| SJW English |
|Type||Analytic (tending fusional)|
|Nouns decline according to...|
|Verbs conjugate according to...|
|Progress||Expression error: Unexpected < operator.%|
SJW English, otherwise known as SJW or Postmodern American English, is a loosely standardized descendant of Modern English based on the written language of Canada in the early 2000s and the spoken language of the North American West Coast and Rocky Mountain area in the late 2000s.
Postmodern American English may or may not be different enough from Modern English to constitute a different language. There have been multiple mergers (den-then, gout-goat, fear-fire) and sound shifts (the simplification of long diphthongs being one) which make them sound very obviously different.
The pronominal system has shifted, due to having a pronoun specifically for non-binary people and one specifically for people whose gender is not known.
There has been an influx of vocabulary from Spanish, Vietnamese, and other marginal languages.
|Fricative||f||s||ʃ [ʃʷ]||x [xʷ]|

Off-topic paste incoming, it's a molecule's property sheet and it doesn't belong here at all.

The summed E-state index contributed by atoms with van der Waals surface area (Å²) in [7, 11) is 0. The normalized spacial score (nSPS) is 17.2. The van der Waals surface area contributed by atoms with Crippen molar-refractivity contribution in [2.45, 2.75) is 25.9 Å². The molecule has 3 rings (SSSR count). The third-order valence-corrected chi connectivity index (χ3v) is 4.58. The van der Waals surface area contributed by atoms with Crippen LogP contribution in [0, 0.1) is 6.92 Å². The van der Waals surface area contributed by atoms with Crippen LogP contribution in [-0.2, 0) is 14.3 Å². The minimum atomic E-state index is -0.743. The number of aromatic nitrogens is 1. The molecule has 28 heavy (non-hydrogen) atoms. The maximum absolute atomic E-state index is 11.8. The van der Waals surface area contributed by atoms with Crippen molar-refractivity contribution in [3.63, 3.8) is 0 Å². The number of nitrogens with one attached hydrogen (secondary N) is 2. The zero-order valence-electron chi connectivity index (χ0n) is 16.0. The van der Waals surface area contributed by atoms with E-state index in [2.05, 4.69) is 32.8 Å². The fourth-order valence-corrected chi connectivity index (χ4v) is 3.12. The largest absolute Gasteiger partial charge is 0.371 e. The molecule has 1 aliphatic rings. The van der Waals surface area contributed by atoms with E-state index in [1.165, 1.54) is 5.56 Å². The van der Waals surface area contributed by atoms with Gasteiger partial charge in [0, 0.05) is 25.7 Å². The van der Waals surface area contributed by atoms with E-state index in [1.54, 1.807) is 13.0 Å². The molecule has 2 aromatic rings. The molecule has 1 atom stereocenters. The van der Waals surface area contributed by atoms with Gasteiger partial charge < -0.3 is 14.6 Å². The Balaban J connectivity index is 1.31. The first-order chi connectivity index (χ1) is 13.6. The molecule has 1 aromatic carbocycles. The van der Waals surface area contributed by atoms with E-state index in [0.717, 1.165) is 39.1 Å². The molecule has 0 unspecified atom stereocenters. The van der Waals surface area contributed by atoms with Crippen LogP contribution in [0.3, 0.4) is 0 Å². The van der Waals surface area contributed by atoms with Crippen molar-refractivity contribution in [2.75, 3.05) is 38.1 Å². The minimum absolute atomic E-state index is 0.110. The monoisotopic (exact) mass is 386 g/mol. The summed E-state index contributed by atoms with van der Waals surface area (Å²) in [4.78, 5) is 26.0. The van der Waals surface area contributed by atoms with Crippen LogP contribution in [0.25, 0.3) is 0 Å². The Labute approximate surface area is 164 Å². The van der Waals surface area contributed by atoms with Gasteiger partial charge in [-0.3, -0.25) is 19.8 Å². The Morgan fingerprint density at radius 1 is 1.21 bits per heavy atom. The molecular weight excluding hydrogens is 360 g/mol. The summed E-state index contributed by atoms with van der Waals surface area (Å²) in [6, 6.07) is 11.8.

The post-alveolar sounds (/ʃ/, /ʒ/, /t͡ʃ/, /d͡ʒ/, /r/), /l/, /x/, and /w/ cause rounding in adjacent consonants.
|High||i [i ~ y]||u [ɯ ~ u]|
|Near-high||ɪ [ɪ ~ ʏ]|
|High-mid||e [e ~ ø]||o [ɤ ~ o]|
|Mid||ə [ɐ ~ ə]|
|Low-mid||ɛ [ɛ ~ œ]||ɔ [ʌ ~ ɔ]|
The post-alveolar sounds (/ʃ/, /ʒ/, /t͡ʃ/, /d͡ʒ/, /r/), /l/, /x/, and /w/, as well as any rounded sounds, cause rounding in adjacent vowels.
The phonotactics of this language have not changed much.
The syllable structure is (C1)(C2)(C3)V(C4)(C5)(C6).
The writing system appears similar to Modern English at first, but it masks phonological shifts and grammatical differences. Also, spelling conforms to the British English standard rather than American English (i.e. colour instead of color).
Varied Uses of the Grapheme <x>
The usage of the grapheme x has expanded from its use in Modern English.
The usage of x in a word, especially to replace the graphemes:
implies a heterogeneity of thought connected to different experiences and identities.
This leads to words like "folx" (people who have different viewpoints due to their life experiences/identities) "fax" (facts bolstered by one's identity and experiences), "(different) walx" (essentially the same as "different walks of life", but with an emphasis on diversity of viewpoint).
However, because English doesn't have a dedicated grapheme for /ə/, x is sometimes used, especially in phonetic transcription of foreign words.
Misspelling is discouraged. Therefore, people sometimes deliberately misspell words if they cannot spell them.
For example, if someone doesn't know how to spell "communication" /kiwn'kɪʃn/ [ky(w)ŋ'(k)ʏʃn], they can deliberately misspell it and put a number in it ("c4ng1t10n", "cue1nXshxn") and people can extrapolate what they are trying to say from context
communication - communication /kiwn'kɪʃn/ [kyŋ'kʏʃn ~ kyw'ŋʏʃn]
privilege - privilege /'prɛ.vɪld͡ʒ/ ['fʷɹ̠ʷœ.vɪlˠd͡ʒʷ]